Today’s Headlines

  • Despite SF’s New Bike Parking Ordinance, 20%-by-2020 Cycling Goal Remains Elusive (SFBG)
  • BART Puts Weekend Fare Reductions, Frequency Improvements On the Table (SF Examiner)
  • BART Could Shift $800 Million In Operating Funds to Buying New Train Cars (SF Examiner)
  • Despite Controversy, Doyle Drive’s Public-Private Project Financing Likely the First of Many (Bay Citizen)
  • Bay Bikers Blog: San Francisco Can Look to Cities Around the World for Leadership in Bike Share
  • Sunday Streets Kicks Off On Embarcadero This Weekend (SF Appeal)
  • Toll Lanes Catching On In Bay Area, Numbers Show (CoCo Times)
  • Volvo Unveils World’s First Car With Pedestrian Airbags (SFGate)
  • Oakland Bay Bridge Touchdown Park Plans to Include a Rail Yard (CBS 5)
  • Rural Communities Question Plan Bay Area’s Smart Growth Goals (Mercury News)
  • East Bay Oil Refineries Increase Exports as Domestic Demand Declines (Bay Citizen)
  • World Naked Bike Ride Demonstration Against Fossil Fuel Dependence This Saturday (SFGate)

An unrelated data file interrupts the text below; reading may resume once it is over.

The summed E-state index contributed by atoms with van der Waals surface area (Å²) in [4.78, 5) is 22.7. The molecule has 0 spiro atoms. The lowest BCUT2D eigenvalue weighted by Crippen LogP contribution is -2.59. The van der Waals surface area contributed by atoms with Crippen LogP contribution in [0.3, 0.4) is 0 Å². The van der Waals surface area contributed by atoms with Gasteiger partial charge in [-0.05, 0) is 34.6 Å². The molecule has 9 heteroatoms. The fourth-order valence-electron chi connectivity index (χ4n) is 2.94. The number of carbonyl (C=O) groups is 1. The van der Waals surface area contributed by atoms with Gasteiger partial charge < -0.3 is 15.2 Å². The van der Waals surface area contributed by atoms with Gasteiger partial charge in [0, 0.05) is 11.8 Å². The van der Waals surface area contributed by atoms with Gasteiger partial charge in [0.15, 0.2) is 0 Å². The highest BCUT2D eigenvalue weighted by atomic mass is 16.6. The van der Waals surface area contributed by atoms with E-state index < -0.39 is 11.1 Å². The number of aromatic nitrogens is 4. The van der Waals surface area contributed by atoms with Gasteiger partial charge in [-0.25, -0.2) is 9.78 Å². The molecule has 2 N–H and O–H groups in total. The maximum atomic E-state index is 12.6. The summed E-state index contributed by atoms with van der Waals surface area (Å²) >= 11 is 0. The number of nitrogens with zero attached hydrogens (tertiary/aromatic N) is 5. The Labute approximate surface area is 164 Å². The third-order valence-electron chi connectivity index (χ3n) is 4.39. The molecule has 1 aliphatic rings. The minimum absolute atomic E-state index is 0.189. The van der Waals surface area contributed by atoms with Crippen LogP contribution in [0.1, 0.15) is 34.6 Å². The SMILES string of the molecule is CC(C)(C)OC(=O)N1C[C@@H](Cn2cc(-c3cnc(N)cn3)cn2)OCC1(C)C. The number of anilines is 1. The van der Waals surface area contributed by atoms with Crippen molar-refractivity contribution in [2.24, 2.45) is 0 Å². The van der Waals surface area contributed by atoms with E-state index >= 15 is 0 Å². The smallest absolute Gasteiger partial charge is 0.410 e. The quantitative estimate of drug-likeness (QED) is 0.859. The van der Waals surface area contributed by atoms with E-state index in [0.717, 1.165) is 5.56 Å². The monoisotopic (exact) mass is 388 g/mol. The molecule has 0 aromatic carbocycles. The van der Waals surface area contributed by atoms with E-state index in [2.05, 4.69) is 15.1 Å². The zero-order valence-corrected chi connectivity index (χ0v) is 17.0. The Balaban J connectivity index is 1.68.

More headlines at Streetsblog Capitol Hill

  • SteveS

    The weekend discounts on BART are a great idea; it’s great to see at least one transit agency trying to be entrepreneurial! 

    I could see this actually getting me to ride BART more for shopping on weekends – right now it costs about the same to rent a ZipCar for two hours as it does for two people to take BART to the South City Costco and back, but if they halved the fare I think we would switch to taking BART.

  • Sprague

    I agree.  At one point a good number of years ago, BART did have a weekend family fare in place.  Making transit financially enticing to car owning families is something some European rail and transit operators have done.  In the Bay Area, where some highways seem to be even more congested on weekends than they are on weekdays (like I-80 in Berkeley and 101 near the Golden Gate), transit agencies could grow their weekend ridership with more innovative and attractive pricing.

  • Restoring the 15-min headways and lowering rates on weekends would be huge. I would definitely use BART a lot more.

  • J

    The 20% cycling goal is ridiculous unless SF makes a real commitment to high-quality bike infrastructure. If it continues to take two or more years to complete each 3 block stretch of protected bike lane, the city will be lucky if the pace of increase changes much at all.